Health officials in provinces across the country are increasing the demand for laboratory COVID-19 tests as students head back to school with a fourth wave.
Experts warn that as the virus – with run-of-the-mill colds – begins to circulate in classrooms and hallways among the under-12 population, for whom there are no approved vaccines, COVID-19 cases are going to grow even faster. They are now. So will a flood of parents eager to get their kids tested.
Some fear a repeat of last fall’s problems as testing demand exploded, particularly in Ontario, where the province’s system was overwhelmed with lineups and backlogs. But provincial officials say it will be different this time.
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In Alberta, where local media say people had to wait two hours at a small-staffed Edmonton assessment center, testing capacity is being ramped up to cope with back-to-school demand.
In Ontario, schools in Ottawa and Toronto are being given take-home test kits for use by symptomatic students or for dismissing entire classes because of a probable or confirmed COVID-19 case. But in some cases the kits, which rely on the same PCR (polymerase chain reaction) tests and must be sent to a lab, won’t be distributed for several weeks as public-health officials and hospitals roll them out to schools. Huh.
Niagara Region Health Medical Officer Mustafa Hirji says the province’s testing system is already slowing down. A month ago, he said, people in his area could book tests on the same day, allowing public health to quickly trace contacts and isolate positive cases.
Now, even before most classes can resume on Thursday, he said, it is taking at least a day or two to book tests – and in some cases, three or four days -. There used to be three assessment centers in their area, now it has only one.
“I am absolutely concerned about the capacity of the test,” Dr Hirji said, adding that his public-health unit is talking to local hospitals about ramping up efforts.
“Forty percent of our illiterate population are students under the age of 12. Schools are going to be the biggest concentration of illiterate people for us and I really worry that school could be the area where we have the most outbreaks “
Testing rules also differ between provinces. Alberta, which recorded nearly 5,000 new cases over the long weekend alone, has no requirement for the health care system to notify school divisions about a positive case in a student.
Edmonton Public Schools had 52 cases as of Wednesday afternoon, just three days into the new school year. Board chair Trisha Estabrooks said families and staff have notified schools of positive cases.
“This is not an accurate picture because, unlike last year, we are not receiving information from Alberta Health Services when there are positive cases in our school,” she said. “It’s like we’re flying blind.”
She said that when schools detect a positive case, they share the information with other families, but teachers are not allowed to dismiss classes.
“In Alberta, cases are increasing in Edmonton. This variant of Delta is aggressive. We have 57,000 illiterate primary students. I sincerely hope that our number of cases will increase,” Ms Estabrooks said.
In British Columbia, health officials say they can conduct up to 20,000 laboratory tests a day and that anyone who is, or who is part of an identified cluster or outbreak, can get a test through the public system. can receive.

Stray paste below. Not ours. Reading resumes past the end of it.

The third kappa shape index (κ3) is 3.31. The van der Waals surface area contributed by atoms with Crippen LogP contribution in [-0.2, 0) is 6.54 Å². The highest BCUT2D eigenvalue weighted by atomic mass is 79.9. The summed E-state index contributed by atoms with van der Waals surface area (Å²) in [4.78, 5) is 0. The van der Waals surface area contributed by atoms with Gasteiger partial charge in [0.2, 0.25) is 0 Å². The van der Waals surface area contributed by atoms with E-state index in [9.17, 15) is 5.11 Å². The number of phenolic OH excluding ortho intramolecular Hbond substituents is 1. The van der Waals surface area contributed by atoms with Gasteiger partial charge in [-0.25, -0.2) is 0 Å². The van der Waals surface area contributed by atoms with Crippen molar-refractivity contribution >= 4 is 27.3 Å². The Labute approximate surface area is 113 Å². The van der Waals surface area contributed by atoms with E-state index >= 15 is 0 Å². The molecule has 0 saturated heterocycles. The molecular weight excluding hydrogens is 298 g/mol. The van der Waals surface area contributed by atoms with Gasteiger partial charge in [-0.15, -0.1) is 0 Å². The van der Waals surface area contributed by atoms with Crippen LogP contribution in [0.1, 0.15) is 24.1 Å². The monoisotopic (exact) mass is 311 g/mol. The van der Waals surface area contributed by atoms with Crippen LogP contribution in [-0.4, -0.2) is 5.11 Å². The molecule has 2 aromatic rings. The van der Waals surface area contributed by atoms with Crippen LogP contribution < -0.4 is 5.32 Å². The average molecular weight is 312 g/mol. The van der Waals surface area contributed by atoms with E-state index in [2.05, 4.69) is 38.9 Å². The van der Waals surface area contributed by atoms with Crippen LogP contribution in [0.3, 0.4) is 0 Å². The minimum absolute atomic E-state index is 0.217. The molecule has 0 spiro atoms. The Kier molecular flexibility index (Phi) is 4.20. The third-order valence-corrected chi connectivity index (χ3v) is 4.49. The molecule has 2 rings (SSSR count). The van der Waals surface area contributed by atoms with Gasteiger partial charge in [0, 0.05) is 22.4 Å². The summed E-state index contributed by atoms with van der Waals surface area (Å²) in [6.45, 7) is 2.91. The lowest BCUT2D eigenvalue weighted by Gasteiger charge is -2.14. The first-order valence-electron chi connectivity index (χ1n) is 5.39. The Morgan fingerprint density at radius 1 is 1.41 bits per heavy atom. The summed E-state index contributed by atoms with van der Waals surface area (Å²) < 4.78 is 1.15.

In Prince Edward Island, Chief Public Health Officer Heather Morrison said in a release last week that the government was adding several COVID-19 testing sites as students and staff returned to school buildings.
“We all want to have as normal a school year as possible for students, families, teachers and education staff,” Dr Morrison said.
Meanwhile, Ontario Health, the agency that oversees the province’s health system, said the province’s diagnostic lab network has a capacity for more than 100,000 tests a day, “and enough capacity to meet testing needs while the turnaround Time must be maintained. This is much higher than the 40,000 tests the province was struggling to complete last September.
Ontario’s chief medical officer of health, Kieran Moore, said the province’s recently revised list of symptoms requiring a COVID-19 test that eliminates a runny nose as a trigger could reduce demand for testing. will help keep it. (He said that only 1 in 100 children with a runny nose was found to have COVID-19, making it not worth testing them all. However, the province’s advice still recommends keeping children home from school.)
Dr Moore said there have been discussions over the summer with pharmacies and local doctors’ offices about their potential role in increased testing. He also said that if the number of cases increases dramatically in the province, more rapid tests – which do not require laboratory analysis but are considered less accurate – could also be rolled out.
“We’ve certainly looked into Ontario and think we have enough potential. But it can be leveraged, if and when needed,” Dr. Moore said.
Ken Farian, medical and operations lead for the Ottawa COVID-19 Testing Task Force, said the system is better prepared to handle the surge in demand, unlike last fall, where lines were lined up around testing centers. In his area, a drive-thru testing facility is increasing its hours over the coming week.
But he said a lot would depend on whether parents keep sick children at home and whether masking and hand hygiene rules are followed.
“We don’t have a crystal ball though to know exactly what’s going to happen,” Dr. Farian said.
With a report by Andrea Wu in Vancouver
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